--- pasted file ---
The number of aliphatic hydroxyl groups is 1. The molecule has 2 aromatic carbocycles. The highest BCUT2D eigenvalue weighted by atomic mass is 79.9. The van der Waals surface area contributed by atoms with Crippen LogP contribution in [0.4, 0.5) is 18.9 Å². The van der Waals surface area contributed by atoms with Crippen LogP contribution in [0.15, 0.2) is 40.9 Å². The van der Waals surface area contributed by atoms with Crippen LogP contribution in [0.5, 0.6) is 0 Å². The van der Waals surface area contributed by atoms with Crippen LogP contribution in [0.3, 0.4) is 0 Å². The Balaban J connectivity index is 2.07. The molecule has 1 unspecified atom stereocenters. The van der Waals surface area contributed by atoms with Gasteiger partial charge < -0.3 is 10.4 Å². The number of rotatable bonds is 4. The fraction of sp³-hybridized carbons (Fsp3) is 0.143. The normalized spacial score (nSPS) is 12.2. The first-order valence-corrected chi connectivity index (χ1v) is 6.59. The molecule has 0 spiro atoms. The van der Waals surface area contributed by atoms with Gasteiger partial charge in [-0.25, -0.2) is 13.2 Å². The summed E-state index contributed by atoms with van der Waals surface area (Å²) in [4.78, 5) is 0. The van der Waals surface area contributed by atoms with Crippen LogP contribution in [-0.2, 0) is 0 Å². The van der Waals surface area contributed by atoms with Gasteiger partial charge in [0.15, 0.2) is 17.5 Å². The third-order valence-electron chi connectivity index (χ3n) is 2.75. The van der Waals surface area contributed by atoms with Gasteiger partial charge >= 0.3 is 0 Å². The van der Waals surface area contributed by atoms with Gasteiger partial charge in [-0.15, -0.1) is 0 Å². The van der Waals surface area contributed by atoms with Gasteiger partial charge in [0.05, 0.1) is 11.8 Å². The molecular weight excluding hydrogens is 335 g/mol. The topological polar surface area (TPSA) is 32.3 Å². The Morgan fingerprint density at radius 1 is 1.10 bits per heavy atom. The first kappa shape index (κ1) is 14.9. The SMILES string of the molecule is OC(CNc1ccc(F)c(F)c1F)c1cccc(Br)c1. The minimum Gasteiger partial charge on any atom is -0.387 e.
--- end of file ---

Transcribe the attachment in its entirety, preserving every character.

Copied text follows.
The number of aliphatic hydroxyl groups is 1. The molecule has 2 aromatic carbocycles. The highest BCUT2D eigenvalue weighted by atomic mass is 79.9. The van der Waals surface area contributed by atoms with Crippen LogP contribution in [0.4, 0.5) is 18.9 Å². The van der Waals surface area contributed by atoms with Crippen LogP contribution in [0.15, 0.2) is 40.9 Å². The van der Waals surface area contributed by atoms with Crippen LogP contribution in [0.5, 0.6) is 0 Å². The van der Waals surface area contributed by atoms with Crippen LogP contribution in [0.3, 0.4) is 0 Å². The Balaban J connectivity index is 2.07. The molecule has 1 unspecified atom stereocenters. The van der Waals surface area contributed by atoms with Gasteiger partial charge < -0.3 is 10.4 Å². The number of rotatable bonds is 4. The fraction of sp³-hybridized carbons (Fsp3) is 0.143. The normalized spacial score (nSPS) is 12.2. The first-order valence-corrected chi connectivity index (χ1v) is 6.59. The molecule has 0 spiro atoms. The van der Waals surface area contributed by atoms with Gasteiger partial charge in [-0.25, -0.2) is 13.2 Å². The summed E-state index contributed by atoms with van der Waals surface area (Å²) in [4.78, 5) is 0. The van der Waals surface area contributed by atoms with Crippen LogP contribution in [-0.2, 0) is 0 Å². The van der Waals surface area contributed by atoms with Gasteiger partial charge in [0.15, 0.2) is 17.5 Å². The third-order valence-electron chi connectivity index (χ3n) is 2.75. The van der Waals surface area contributed by atoms with Gasteiger partial charge >= 0.3 is 0 Å². The van der Waals surface area contributed by atoms with Gasteiger partial charge in [-0.15, -0.1) is 0 Å². The van der Waals surface area contributed by atoms with Gasteiger partial charge in [0.05, 0.1) is 11.8 Å². The molecular weight excluding hydrogens is 335 g/mol. The topological polar surface area (TPSA) is 32.3 Å². The Morgan fingerprint density at radius 1 is 1.10 bits per heavy atom. The first kappa shape index (κ1) is 14.9. The SMILES string of the molecule is OC(CNc1ccc(F)c(F)c1F)c1cccc(Br)c1. The minimum Gasteiger partial charge on any atom is -0.387 e.